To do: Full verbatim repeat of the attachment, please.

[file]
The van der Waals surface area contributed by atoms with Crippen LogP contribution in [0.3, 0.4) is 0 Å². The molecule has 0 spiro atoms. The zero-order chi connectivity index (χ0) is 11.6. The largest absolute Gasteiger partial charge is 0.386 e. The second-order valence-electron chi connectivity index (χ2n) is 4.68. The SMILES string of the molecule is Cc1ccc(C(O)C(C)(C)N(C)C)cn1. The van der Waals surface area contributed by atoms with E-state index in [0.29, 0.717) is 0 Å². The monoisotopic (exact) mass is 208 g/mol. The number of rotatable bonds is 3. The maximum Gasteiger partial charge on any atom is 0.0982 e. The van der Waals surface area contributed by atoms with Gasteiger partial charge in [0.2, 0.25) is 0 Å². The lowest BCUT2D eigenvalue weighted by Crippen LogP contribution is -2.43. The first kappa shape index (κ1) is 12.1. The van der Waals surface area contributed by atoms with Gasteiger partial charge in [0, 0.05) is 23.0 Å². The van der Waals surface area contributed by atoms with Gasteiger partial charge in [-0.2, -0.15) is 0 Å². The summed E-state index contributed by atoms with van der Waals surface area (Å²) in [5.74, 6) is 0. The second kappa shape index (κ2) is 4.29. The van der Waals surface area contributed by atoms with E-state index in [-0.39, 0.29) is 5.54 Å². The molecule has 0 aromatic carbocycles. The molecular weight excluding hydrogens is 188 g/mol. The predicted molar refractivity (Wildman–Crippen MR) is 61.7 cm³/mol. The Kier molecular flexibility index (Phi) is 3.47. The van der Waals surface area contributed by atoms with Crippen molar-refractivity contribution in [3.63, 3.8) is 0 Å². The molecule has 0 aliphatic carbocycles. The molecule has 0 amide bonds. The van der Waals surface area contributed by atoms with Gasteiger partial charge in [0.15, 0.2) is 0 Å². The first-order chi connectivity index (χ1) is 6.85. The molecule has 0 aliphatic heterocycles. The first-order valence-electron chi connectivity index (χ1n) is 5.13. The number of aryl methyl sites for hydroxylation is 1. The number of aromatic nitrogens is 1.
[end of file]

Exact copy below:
The van der Waals surface area contributed by atoms with Crippen LogP contribution in [0.3, 0.4) is 0 Å². The molecule has 0 spiro atoms. The zero-order chi connectivity index (χ0) is 11.6. The largest absolute Gasteiger partial charge is 0.386 e. The second-order valence-electron chi connectivity index (χ2n) is 4.68. The SMILES string of the molecule is Cc1ccc(C(O)C(C)(C)N(C)C)cn1. The van der Waals surface area contributed by atoms with E-state index in [0.29, 0.717) is 0 Å². The monoisotopic (exact) mass is 208 g/mol. The number of rotatable bonds is 3. The maximum Gasteiger partial charge on any atom is 0.0982 e. The van der Waals surface area contributed by atoms with Gasteiger partial charge in [0.2, 0.25) is 0 Å². The lowest BCUT2D eigenvalue weighted by Crippen LogP contribution is -2.43. The first kappa shape index (κ1) is 12.1. The van der Waals surface area contributed by atoms with Gasteiger partial charge in [0, 0.05) is 23.0 Å². The van der Waals surface area contributed by atoms with Gasteiger partial charge in [-0.2, -0.15) is 0 Å². The summed E-state index contributed by atoms with van der Waals surface area (Å²) in [5.74, 6) is 0. The second kappa shape index (κ2) is 4.29. The van der Waals surface area contributed by atoms with E-state index in [-0.39, 0.29) is 5.54 Å². The molecule has 0 aromatic carbocycles. The molecular weight excluding hydrogens is 188 g/mol. The predicted molar refractivity (Wildman–Crippen MR) is 61.7 cm³/mol. The Kier molecular flexibility index (Phi) is 3.47. The van der Waals surface area contributed by atoms with Crippen molar-refractivity contribution in [3.63, 3.8) is 0 Å². The molecule has 0 aliphatic carbocycles. The molecule has 0 amide bonds. The van der Waals surface area contributed by atoms with Gasteiger partial charge in [0.15, 0.2) is 0 Å². The first-order chi connectivity index (χ1) is 6.85. The molecule has 0 aliphatic heterocycles. The first-order valence-electron chi connectivity index (χ1n) is 5.13. The number of aryl methyl sites for hydroxylation is 1. The number of aromatic nitrogens is 1.